Confirmation bias is the tendency of all humans to seek out (and interpret) information, data, evidence, and sources that supports or confirms what we already believe and ignore (or discredit, downplay, etc.) information, data, evidence, and sources that disconfirm what we already believe.
Suppose I tell you, “I want you to guess my rule. I will give you a string of 3 numbers, and you need to guess the rule I am following in my list of three numbers. You may concoct your own strings of 3 numbers, and I will tell you whether or not they fit my rule.”
The string of numbers is 2, 4, 6
The usual responses are as follows:
People become entirely convinced after amassing their body of evidence that the rule is counting up by twos. However, there is something wrong about this approach, because I will end up saying… counting up by 2 is not my rule!
The typical methodology employed involves amassing evidence that supports your hypothesis, namely that the rule is counting up by two. However, this fails to take into account that there are loads of hypotheses that are compatible with the string of numbers “2, 4, 6”.
After all, going from 2 to 4 is an increase by 100%. Going from 4 to 6 is an increase by 50%. Following the pattern, one could increase 6 by 25%, then increase 7.5 by 12.5%, and so on. Or, the pattern could be “multiply by two, then add two…” repeated indefinitely. Or it could also be something entirely different. Perhaps it is merely “listing positive integers”. In that case, listing -6, -4, -2, for instance, wouldn’t fit the rule.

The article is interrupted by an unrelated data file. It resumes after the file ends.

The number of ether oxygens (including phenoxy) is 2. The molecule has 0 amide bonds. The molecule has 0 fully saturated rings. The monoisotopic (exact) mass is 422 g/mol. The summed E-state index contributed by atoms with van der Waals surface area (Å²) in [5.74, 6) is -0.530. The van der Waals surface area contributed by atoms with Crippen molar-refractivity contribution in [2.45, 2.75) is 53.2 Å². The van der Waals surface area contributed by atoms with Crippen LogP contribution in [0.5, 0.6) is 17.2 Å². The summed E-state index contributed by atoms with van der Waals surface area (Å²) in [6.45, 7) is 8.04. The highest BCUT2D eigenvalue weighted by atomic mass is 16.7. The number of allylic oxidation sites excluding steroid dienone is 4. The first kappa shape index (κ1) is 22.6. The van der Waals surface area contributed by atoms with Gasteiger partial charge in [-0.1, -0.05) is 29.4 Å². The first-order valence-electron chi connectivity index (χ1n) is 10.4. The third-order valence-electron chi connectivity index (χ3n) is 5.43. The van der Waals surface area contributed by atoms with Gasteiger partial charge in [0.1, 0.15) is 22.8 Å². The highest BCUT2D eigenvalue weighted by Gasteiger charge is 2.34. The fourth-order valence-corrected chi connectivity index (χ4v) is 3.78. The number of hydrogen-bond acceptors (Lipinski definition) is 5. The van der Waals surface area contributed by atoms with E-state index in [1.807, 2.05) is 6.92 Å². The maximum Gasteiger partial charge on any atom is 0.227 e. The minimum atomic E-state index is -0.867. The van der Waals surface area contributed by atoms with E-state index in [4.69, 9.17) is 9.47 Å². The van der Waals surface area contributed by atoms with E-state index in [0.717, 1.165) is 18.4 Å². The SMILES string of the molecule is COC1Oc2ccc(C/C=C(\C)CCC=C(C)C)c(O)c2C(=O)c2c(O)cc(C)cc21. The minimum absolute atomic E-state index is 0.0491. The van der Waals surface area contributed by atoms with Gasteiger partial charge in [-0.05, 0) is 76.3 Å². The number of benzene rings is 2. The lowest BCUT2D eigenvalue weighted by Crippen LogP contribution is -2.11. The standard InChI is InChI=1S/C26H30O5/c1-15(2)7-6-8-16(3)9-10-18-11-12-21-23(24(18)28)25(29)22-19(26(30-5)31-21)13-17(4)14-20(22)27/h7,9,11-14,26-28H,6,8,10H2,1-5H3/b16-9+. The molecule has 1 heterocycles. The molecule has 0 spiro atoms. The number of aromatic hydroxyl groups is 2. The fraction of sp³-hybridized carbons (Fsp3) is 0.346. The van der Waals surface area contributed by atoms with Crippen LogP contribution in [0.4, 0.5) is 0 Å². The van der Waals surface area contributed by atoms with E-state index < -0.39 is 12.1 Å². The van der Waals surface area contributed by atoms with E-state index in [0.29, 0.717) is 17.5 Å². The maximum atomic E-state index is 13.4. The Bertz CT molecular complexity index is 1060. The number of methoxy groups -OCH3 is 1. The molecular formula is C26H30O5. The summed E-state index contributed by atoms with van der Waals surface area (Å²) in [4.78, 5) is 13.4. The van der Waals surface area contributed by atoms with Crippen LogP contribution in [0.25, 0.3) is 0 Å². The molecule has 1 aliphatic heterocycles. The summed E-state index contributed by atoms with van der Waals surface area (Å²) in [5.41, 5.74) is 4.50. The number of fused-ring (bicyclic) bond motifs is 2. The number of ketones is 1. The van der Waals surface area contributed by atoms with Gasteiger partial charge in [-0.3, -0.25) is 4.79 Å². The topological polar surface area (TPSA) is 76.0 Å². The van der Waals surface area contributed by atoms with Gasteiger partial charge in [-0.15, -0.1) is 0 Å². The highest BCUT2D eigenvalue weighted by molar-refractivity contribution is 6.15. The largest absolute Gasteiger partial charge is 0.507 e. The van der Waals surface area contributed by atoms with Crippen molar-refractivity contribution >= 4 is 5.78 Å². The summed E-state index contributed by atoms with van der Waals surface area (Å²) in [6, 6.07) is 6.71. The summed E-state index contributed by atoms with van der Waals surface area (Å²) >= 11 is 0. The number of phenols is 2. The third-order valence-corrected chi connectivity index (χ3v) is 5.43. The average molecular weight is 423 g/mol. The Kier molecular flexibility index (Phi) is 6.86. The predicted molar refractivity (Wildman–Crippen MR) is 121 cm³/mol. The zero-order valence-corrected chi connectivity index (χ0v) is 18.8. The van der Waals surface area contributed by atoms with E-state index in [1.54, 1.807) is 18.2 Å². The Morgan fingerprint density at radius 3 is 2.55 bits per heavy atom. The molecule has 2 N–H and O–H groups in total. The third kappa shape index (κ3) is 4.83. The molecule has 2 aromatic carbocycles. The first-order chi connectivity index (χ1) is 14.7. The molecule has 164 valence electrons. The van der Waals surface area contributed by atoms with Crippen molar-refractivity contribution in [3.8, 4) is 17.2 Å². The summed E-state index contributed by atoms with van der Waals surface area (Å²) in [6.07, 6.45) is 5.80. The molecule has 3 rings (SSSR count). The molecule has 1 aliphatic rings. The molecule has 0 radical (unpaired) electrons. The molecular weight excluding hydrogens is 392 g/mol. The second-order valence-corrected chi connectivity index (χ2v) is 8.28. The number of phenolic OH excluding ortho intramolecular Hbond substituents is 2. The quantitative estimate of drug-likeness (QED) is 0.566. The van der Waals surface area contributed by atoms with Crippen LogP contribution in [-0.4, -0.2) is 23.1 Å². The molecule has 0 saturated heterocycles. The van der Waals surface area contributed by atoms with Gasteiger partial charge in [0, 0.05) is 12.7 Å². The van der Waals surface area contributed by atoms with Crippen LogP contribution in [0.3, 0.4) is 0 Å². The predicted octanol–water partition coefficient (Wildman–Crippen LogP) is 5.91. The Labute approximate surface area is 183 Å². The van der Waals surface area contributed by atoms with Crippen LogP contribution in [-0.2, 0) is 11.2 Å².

The key to the experiment is not to concoct examples that repeatedly confirm your suspected rule; it’s rather to concoct examples that disconfirm the supposed rule, and to do this as much as possible. The following approach tries to disconfirm the previous rule each step of the way, ultimately arriving at the correct answer:
Notice that we arrived at the rule “counting up” from observing that we finally found a counter-example to the rule — a string of three numbers that disconfirm the hypotheses we had been concocting.
This is a great experiment that exposes implicit confirmation bias, and its findings are applicable across a wide range of phenomena, from homeopathy to astrology to psychics to anti-vaxers. It’s only through an understanding of our own confirmation biases that we can at least try to transcend our cognitive limitations and arrive at truth.
It would be entirely remiss of me to do an entire series on critical thinking without paying due attention to informal fallacies, which are essentially mistakes in reasoning.
Instead of going through a long list of fallacies (most of which my readers will already know about since they will be philosophically inclined), I will place below a list of the best sites to learn about logical fallacies in depth. I hope you enjoy!
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